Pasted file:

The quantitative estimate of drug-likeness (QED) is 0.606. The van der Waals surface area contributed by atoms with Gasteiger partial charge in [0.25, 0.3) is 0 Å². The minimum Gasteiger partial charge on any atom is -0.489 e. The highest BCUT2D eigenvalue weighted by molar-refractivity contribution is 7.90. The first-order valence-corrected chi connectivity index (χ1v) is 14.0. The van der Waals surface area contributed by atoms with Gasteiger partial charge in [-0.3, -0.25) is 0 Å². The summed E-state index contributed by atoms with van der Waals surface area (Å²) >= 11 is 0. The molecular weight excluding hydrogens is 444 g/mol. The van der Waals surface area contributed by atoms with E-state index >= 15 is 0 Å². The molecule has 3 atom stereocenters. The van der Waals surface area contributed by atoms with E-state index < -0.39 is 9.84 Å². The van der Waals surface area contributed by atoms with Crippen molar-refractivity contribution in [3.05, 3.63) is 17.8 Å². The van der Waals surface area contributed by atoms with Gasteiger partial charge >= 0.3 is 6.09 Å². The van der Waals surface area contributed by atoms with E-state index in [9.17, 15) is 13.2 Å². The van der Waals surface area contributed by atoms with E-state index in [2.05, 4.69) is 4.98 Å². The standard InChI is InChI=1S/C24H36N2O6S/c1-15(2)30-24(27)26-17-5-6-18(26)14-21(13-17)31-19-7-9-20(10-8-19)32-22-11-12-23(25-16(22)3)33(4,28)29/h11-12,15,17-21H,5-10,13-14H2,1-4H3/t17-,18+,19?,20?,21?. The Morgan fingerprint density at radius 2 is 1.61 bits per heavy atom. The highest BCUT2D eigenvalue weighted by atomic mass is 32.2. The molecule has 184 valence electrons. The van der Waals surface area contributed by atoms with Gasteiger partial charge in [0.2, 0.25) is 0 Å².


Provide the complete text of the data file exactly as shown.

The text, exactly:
The quantitative estimate of drug-likeness (QED) is 0.606. The van der Waals surface area contributed by atoms with Gasteiger partial charge in [0.25, 0.3) is 0 Å². The minimum Gasteiger partial charge on any atom is -0.489 e. The highest BCUT2D eigenvalue weighted by molar-refractivity contribution is 7.90. The first-order valence-corrected chi connectivity index (χ1v) is 14.0. The van der Waals surface area contributed by atoms with Gasteiger partial charge in [-0.3, -0.25) is 0 Å². The summed E-state index contributed by atoms with van der Waals surface area (Å²) >= 11 is 0. The molecular weight excluding hydrogens is 444 g/mol. The van der Waals surface area contributed by atoms with E-state index >= 15 is 0 Å². The molecule has 3 atom stereocenters. The van der Waals surface area contributed by atoms with E-state index < -0.39 is 9.84 Å². The van der Waals surface area contributed by atoms with Crippen molar-refractivity contribution in [3.05, 3.63) is 17.8 Å². The van der Waals surface area contributed by atoms with Gasteiger partial charge >= 0.3 is 6.09 Å². The van der Waals surface area contributed by atoms with E-state index in [9.17, 15) is 13.2 Å². The van der Waals surface area contributed by atoms with E-state index in [2.05, 4.69) is 4.98 Å². The standard InChI is InChI=1S/C24H36N2O6S/c1-15(2)30-24(27)26-17-5-6-18(26)14-21(13-17)31-19-7-9-20(10-8-19)32-22-11-12-23(25-16(22)3)33(4,28)29/h11-12,15,17-21H,5-10,13-14H2,1-4H3/t17-,18+,19?,20?,21?. The Morgan fingerprint density at radius 2 is 1.61 bits per heavy atom. The highest BCUT2D eigenvalue weighted by atomic mass is 32.2. The molecule has 184 valence electrons. The van der Waals surface area contributed by atoms with Gasteiger partial charge in [0.2, 0.25) is 0 Å².